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Germans Remember More From Wikis Written by German Soccer Fans

2012 November 14

ResearchBlogging.orgAlthough the title of this article may seem a little odd, that is exactly the finding that Matschke and colleagues[1] describe in a new article appearing in Cyberlearning, Behavior, and Social Networking.  This was not precisely what the authors set out to discover, however.  What they actually wanted to know was this: Do people remember more from wikis when they identify that the wiki is written by someone within their in-group?  The study was conducted around the height of patriotic German support for the national football (soccer) team in the 2010 World Cup, so the researchers decided to use “written by a fan of the German team” as the in-group.

The study went like this: seventy German-speaking university students were brought in for a “study about wikis.”  First, they read a textbook entry on fibromyalgia.  Next, they were told they would contribute to a wiki entry on fibromyalgia that had been contributed to by all previous study participants.  In reality, this was not true – all participants saw the same wiki.  After verifying an affiliation for the national team with an IAT and receiving a bit of training on editing wikis, participants were told to create a wiki username that indicated they were fans of the national team.  Participants were then randomly assigned to either an in-group condition (where wiki entries were portrayed as written primarily by fans of the German team) or an out-group condition (where wiki entries were portrayed as written primarily by rivals of the German team).  The authors explain:

The nicknames either indicated that four out of five previous authors were fans (ingroup condition, e.g., ‘‘black-red-gorgeous’’ in reference to the German national flag) or foes (outgroup condition, e.g., ‘‘black-red-gruesome’’) of the national team.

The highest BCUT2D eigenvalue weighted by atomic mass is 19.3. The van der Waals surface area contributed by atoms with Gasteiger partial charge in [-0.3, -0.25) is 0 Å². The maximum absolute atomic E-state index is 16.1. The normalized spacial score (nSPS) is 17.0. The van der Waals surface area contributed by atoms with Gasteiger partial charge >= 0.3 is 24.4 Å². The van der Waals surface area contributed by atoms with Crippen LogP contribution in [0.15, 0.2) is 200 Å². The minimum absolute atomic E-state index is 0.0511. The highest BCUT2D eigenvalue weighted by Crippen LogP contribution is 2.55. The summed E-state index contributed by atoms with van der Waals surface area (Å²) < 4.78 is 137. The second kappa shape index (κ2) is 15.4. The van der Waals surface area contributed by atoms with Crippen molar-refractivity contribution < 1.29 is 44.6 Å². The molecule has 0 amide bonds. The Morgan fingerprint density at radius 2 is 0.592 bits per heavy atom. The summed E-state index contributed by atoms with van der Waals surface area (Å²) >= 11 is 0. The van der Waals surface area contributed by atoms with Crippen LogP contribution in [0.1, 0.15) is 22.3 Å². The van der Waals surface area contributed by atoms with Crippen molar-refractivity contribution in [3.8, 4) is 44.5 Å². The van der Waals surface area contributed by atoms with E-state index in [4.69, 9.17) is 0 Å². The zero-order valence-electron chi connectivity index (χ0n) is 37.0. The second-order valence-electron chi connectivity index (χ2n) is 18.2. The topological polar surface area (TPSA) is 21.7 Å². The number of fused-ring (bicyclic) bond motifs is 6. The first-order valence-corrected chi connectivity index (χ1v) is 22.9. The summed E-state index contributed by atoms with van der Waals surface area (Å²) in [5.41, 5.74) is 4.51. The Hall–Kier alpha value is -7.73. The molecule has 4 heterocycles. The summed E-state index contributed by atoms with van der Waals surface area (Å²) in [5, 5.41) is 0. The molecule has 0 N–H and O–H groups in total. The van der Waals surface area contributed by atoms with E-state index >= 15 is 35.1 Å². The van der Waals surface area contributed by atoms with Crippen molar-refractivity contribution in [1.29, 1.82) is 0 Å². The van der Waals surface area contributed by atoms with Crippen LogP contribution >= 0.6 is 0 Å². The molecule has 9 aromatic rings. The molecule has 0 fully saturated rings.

Next, participants spent 50 minutes attempting to increase the quality of the wiki entry.  Finally, they completed two post-experiment measures: knowledge integration (which tested the degree to which they integrated information from other authors on the wiki with what they read) and factual knowledge.

Although it doesn’t test it directly, this somewhat speaks to online class projects – for example, when students are assigned to work on a wiki collaboratively.  Do they actually learn from the activity, and what affects their learning?

As demonstrated in this study, shared affiliations with other learners are potentially important.  Students in the in-group condition had greater integration and factual knowledge than those in the out-group condition.  Thus, it appears that the success of collaborative online learning efforts is affected by interpersonal/social factors.  Especially compelling is that the manipulation was not very “strong” in the classical sense: the only communication about group membership was through the form of the username.  However, this was made exceptionally salient to participants by instructing them to give themselves an in-group nickname and providing an IAT.  This was also a lab study, with paid participants.  So it’s unclear how much this affects learners in real situations, with external demands (like getting a good grade, the unfortunate goal of most undergraduates).

At the minimum, we can conclude from this study that social factors may influence the degree to which people learn in collaborative online environments.  Unfortunately, a great deal more work needs to be done to identify if this is something we should worry about in “the real world.”

  1. Matschke, C., Moskaliuk, J., & Kimmerle, J. (2012). The impact of group membership on collaborative learning with wikis Cyberpsychology, Behavior, and Social Networking DOI: 10.1089/cyber.2012.0254 []
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